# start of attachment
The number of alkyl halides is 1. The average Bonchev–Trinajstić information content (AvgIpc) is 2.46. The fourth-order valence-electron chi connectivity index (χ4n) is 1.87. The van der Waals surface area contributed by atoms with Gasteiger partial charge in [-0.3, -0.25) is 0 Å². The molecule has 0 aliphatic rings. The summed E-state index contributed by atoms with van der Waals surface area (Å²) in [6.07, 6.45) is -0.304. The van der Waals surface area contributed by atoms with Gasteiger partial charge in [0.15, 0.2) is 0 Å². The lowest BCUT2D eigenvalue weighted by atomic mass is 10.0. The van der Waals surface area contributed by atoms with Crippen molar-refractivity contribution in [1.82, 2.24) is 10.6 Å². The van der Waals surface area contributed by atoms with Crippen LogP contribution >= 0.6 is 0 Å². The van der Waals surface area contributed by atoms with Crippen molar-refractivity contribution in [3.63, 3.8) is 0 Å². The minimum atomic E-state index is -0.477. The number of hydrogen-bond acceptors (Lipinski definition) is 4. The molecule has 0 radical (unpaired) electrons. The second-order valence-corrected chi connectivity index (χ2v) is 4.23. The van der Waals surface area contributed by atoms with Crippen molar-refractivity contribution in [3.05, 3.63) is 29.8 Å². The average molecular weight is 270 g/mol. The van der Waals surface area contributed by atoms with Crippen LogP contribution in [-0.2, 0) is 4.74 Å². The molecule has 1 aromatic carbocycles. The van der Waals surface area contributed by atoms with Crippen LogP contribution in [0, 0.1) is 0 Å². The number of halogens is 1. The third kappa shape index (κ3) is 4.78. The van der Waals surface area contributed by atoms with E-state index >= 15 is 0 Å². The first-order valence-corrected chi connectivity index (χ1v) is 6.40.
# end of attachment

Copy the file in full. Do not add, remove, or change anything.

The number of alkyl halides is 1. The average Bonchev–Trinajstić information content (AvgIpc) is 2.46. The fourth-order valence-electron chi connectivity index (χ4n) is 1.87. The van der Waals surface area contributed by atoms with Gasteiger partial charge in [-0.3, -0.25) is 0 Å². The molecule has 0 aliphatic rings. The summed E-state index contributed by atoms with van der Waals surface area (Å²) in [6.07, 6.45) is -0.304. The van der Waals surface area contributed by atoms with Gasteiger partial charge in [0.15, 0.2) is 0 Å². The lowest BCUT2D eigenvalue weighted by atomic mass is 10.0. The van der Waals surface area contributed by atoms with Crippen molar-refractivity contribution in [1.82, 2.24) is 10.6 Å². The van der Waals surface area contributed by atoms with Crippen LogP contribution >= 0.6 is 0 Å². The van der Waals surface area contributed by atoms with Crippen molar-refractivity contribution in [3.63, 3.8) is 0 Å². The minimum atomic E-state index is -0.477. The number of hydrogen-bond acceptors (Lipinski definition) is 4. The molecule has 0 radical (unpaired) electrons. The second-order valence-corrected chi connectivity index (χ2v) is 4.23. The van der Waals surface area contributed by atoms with Crippen molar-refractivity contribution in [3.05, 3.63) is 29.8 Å². The average molecular weight is 270 g/mol. The van der Waals surface area contributed by atoms with Crippen LogP contribution in [-0.2, 0) is 4.74 Å². The molecule has 1 aromatic carbocycles. The van der Waals surface area contributed by atoms with Crippen LogP contribution in [0, 0.1) is 0 Å². The number of halogens is 1. The third kappa shape index (κ3) is 4.78. The van der Waals surface area contributed by atoms with E-state index >= 15 is 0 Å². The first-order valence-corrected chi connectivity index (χ1v) is 6.40.